Treasures of Grandmother: Her gift of Reusing, Yoga & a Natural Life
Posted on November 3, 2011
The IWAV Transitions fund raiser went well and the Blue Lily Wool dress raised $350, had an exciting bidding war & went off to the happy winner. The evening was lovely and as there are so few occasions to go out and get dressed up on Salt Spring, this was a delight. There were white table cloths, beautiful flower arrangements on each table and the food was an assortment of local cheeses and oven fired bread with fruit at every table. The place was packed and all the tickets had sold.
The theme of the night was “Treasures” and when I got up to introduce my dress to describe its many virtues & the process of the construction, I found myself sharing why I do what I do – the origins and links to the idea of treasures in my life. So it goes like this…
My maternal Grandmother Jeanne Leblanc was a wonderfully unusual combination of tradition and way ahead of her time. She was by birth and origin a French Canadian Catholic woman who was very devoted to her faith until the day she died. In the 1960, when Swami Vishnu Devananda came to Montreal to teach the West the virtues of Eastern spirituality and yoga, for reasons I don’t know, she went to a class and started her lifelong yoga practice with him as her teacher. And from that time on, my Grandmimine as I called her, was introduced a natural lifestyle with the physical/spiritual practice of yoga into her life. Somehow she lived in harmony with the unusual duality of her Catholicism and her yoga practice. She was a French Canadian Catholic Yogini – this is how I’ve described her when I trying to be succinct about this multi faceted woman.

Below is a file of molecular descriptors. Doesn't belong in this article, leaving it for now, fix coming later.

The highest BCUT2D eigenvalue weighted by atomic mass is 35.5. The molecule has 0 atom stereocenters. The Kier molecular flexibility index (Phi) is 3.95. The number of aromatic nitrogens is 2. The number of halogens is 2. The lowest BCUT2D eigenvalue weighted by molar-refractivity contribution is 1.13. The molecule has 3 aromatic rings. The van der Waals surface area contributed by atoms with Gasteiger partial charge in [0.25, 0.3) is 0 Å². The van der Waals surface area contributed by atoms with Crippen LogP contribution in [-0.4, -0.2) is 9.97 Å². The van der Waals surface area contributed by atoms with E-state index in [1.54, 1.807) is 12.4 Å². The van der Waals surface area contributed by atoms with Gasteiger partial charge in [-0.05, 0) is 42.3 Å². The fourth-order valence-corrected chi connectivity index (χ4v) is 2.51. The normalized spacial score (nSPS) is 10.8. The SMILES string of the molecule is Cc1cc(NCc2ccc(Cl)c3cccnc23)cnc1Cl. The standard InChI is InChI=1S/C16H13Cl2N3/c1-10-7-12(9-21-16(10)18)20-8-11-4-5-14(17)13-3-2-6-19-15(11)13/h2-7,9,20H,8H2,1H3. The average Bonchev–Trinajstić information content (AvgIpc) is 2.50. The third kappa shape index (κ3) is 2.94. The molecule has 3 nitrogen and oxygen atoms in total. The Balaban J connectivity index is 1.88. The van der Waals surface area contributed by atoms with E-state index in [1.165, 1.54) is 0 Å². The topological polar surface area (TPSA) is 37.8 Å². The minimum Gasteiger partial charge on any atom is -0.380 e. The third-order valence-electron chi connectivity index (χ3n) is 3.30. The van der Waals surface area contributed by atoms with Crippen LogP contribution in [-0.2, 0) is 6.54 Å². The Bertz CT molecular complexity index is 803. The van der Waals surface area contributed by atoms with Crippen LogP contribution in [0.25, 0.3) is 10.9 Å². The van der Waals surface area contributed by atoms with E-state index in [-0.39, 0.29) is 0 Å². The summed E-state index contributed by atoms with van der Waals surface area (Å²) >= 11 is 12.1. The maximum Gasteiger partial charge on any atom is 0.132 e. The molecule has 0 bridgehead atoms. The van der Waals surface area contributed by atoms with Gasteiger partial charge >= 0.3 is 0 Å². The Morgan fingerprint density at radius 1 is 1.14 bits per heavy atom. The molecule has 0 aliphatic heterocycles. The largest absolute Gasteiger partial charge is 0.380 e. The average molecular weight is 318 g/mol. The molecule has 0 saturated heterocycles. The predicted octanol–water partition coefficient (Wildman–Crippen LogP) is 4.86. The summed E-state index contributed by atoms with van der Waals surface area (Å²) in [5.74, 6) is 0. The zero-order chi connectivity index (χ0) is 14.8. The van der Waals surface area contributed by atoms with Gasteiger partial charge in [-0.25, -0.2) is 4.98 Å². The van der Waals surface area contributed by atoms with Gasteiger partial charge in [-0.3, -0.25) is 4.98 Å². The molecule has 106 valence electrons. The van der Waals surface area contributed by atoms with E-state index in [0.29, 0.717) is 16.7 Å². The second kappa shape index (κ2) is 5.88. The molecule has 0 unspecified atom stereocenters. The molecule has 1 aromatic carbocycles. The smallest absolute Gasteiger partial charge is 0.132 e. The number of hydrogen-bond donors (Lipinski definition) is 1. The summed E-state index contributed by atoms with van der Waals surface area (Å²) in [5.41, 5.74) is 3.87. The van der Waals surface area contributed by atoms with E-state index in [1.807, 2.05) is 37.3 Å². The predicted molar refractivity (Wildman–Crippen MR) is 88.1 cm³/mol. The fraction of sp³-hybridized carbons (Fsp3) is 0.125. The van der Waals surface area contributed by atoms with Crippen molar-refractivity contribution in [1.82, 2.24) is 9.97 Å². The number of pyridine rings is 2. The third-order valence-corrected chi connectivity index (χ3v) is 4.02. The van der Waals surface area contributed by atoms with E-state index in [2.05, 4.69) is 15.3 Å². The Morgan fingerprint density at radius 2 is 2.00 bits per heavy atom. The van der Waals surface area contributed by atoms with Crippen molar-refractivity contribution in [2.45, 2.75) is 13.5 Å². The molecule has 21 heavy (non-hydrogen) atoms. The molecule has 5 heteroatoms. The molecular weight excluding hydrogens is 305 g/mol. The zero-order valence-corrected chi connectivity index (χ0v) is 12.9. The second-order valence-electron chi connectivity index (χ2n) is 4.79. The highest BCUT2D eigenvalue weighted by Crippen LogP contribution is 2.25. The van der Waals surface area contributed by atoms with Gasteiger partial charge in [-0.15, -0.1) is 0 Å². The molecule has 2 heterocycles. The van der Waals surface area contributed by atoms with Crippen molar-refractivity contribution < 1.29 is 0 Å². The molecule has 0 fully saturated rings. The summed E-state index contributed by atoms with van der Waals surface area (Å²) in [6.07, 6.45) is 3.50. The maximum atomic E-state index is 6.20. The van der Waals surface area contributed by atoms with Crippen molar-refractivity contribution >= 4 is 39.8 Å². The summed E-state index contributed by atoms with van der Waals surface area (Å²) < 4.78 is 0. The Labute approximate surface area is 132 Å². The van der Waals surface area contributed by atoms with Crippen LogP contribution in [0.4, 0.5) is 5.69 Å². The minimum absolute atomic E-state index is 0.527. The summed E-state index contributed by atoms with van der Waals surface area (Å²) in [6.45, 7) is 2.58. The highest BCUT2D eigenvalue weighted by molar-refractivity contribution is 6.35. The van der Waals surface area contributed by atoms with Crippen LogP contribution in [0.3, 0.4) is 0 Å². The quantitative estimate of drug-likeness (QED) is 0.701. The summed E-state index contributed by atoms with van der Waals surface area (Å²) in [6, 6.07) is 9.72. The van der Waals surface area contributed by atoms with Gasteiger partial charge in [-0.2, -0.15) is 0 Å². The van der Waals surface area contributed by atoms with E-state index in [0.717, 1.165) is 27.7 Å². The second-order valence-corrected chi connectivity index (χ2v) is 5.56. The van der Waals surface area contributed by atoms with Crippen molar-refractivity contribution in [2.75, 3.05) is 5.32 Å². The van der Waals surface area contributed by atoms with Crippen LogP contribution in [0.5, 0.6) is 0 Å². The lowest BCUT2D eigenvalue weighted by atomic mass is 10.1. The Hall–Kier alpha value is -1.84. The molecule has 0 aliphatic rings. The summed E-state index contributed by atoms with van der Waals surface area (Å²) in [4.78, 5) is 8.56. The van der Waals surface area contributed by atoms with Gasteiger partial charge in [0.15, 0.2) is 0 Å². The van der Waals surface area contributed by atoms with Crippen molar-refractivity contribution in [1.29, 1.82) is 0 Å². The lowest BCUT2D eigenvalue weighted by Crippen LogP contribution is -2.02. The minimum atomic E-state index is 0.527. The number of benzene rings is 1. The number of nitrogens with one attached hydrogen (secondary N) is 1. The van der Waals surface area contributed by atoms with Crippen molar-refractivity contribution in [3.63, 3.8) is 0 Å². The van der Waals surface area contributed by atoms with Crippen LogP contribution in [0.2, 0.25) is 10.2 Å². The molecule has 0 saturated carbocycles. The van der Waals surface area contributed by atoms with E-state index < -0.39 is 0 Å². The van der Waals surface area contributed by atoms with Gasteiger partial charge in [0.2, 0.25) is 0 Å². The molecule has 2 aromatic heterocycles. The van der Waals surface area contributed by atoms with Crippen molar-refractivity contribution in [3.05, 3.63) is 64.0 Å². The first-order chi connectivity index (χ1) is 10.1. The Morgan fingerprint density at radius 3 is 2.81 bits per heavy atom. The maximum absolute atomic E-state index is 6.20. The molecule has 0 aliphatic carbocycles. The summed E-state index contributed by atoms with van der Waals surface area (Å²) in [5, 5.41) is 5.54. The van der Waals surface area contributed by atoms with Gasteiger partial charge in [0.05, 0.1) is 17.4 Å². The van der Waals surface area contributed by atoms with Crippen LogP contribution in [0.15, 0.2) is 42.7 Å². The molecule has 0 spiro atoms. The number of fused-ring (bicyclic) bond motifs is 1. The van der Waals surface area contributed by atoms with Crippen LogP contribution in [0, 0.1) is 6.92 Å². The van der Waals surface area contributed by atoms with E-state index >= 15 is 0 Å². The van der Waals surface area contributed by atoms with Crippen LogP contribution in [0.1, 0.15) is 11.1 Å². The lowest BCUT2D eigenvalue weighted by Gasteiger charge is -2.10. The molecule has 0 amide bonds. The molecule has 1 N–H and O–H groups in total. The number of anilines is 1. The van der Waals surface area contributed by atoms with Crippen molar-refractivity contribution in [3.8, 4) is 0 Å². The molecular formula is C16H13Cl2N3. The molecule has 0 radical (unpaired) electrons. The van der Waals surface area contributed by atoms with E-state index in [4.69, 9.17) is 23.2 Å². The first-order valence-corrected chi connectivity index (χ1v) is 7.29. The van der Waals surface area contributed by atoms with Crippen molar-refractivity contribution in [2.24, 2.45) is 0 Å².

The practice of yoga brought her awareness to natural food so she acquired some of the tools of the trade – a juicer being one. As a young child I was familiar with the sounds of her juicer, the yellowy brownish apple juice that she made or the more exotic brilliant orange carrot juice and always the words “C’est tout naturel et de bonne qualite – c’est bon pour toi et ta sante!” Upon waking up after a sleepover it was quite normal to find her either in a headstand or in the middle of her morning practice doing her Sun Salutations. In attempts to get her attention to ask about breakfast I would try to get at eye level with her which usually meant some kind of upside down pretzel move to request some toast. Those were golden mornings, soft light and then the smell of toast cooked on a folded metal wire hanger slightly burnt on the edges and singed with the imprint of the metal, my favourite, served with butter & mashed banana.
Yoga was a household word in my family way before it was the trendy consumerist body conscious exercise it can be today. Even though I began doing yogic postures at 5 years old by copying my Grandmother in those morning rituals, in 1984, at the ripe age of 14, I went to Sivananda yoga classes in Ottawa and to a the Sivananda Yoga Centre in the Bahamas for a week long retreat with my Mom. The classes and ashrams were run by aging hippies with long braids (often both men and women) clad with drawstring cotton baggy pants and tanks, women with no bras and unshaven underarms. Sivananda Yoga, the practise my Grandmother followed and I did by the virtue of inheritance, is so different than many of the contemporary styles today. The practice started with a hearty schedule of 12 Sun Salutations to start and the shivasana (corpse pose) after every posture – a little lie down after anything strenuous – and the final shivasana and relaxation was the longest and most in depth I have yet to experience in any other yoga class.